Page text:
"This is about my max right here."

"That’s good because I was getting tired of loading shit."

And so Ted Toalston’s deadlift coaching session begins: With a witty remark and admitting to shaving off his beard.

The first deadlift is, in a word, solid.

The second one? Not so much. Ted steps behind Lifter 2 and places his hands on Lifter 2’s shoulders. Ted instructs Lifter 2 to pull his shoulders back and then down, then to lock it in and keep it tight. Boom. Success.

Lifter 3 also has a solid deadlift — and a nice short pull, too. Ted notes that Lifter 3’s deadlift was particularly compact, which is impressive to see in a bigger guy.

Then enters Lifter 4. He describes his lift to Ted: When he goes down to grab the bar, he keeps his hips high as he tries to keep everything loaded... to which Ted says:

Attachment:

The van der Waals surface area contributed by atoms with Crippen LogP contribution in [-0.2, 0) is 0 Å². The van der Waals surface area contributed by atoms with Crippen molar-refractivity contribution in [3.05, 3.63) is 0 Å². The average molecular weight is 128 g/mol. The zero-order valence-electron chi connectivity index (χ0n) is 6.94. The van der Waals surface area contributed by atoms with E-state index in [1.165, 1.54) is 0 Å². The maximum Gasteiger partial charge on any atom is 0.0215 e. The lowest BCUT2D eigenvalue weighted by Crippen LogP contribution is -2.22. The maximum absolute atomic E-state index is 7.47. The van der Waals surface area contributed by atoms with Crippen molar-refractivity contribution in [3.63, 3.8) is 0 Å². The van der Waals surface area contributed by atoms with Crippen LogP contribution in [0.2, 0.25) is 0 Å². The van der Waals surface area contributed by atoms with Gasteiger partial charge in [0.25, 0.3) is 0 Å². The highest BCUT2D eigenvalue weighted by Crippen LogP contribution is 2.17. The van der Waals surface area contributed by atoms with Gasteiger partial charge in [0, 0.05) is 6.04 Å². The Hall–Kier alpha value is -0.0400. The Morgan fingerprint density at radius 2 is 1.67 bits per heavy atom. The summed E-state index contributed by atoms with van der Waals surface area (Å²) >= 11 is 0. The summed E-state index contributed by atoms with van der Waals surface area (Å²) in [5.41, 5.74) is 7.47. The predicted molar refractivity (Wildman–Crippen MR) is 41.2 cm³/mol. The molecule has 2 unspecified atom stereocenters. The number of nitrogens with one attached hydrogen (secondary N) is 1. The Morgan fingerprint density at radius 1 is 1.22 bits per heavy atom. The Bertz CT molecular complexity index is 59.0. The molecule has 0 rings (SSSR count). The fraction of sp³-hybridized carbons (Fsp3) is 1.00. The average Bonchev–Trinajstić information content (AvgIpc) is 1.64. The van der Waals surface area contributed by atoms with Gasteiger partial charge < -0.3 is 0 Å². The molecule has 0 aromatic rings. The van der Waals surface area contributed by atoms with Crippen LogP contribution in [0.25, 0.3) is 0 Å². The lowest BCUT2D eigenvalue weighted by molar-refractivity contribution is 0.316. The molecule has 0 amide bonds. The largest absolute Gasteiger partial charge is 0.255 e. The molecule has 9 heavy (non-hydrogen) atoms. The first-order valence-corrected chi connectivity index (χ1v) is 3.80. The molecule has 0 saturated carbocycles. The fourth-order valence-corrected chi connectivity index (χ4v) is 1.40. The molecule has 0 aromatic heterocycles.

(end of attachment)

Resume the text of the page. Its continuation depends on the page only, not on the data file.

You’re breaking your back.”

Lifter 4 explains that when he gets in position, he tries to get all that tightness back, and getting that to lock in is a hit or miss.

Ted says when he sets up for the deadlift, he doesn’t even look at the bar. He lines his legs up with the rings on the bar, sets his back, and (in his words) drops his nuts on the bar. He keeps his head forward and lifts up. There’s no need to look down. In doing so, his arms will drop down where they need to be.

Ted then demonstrates his deadlift. He locks his muscles in where he needs it, and just as he said, he doesn’t look at the bar.

Lifter 4 informs Ted that he pulls hook grip, and asks if that makes any difference. He prefers hook grip because he ran into a problem with his switch grip windmilling, and he feels a lot of stress in his biceps or pecs, which could result in a potential injury. Hence the preference for hook grip.

Ted reassures him that even with pulling hook grip, it’s still possible to do a deadlift without looking down at the bar and keeping his back muscles tight and locked. It’ll just take a bit more time and effort, but it’s possible.

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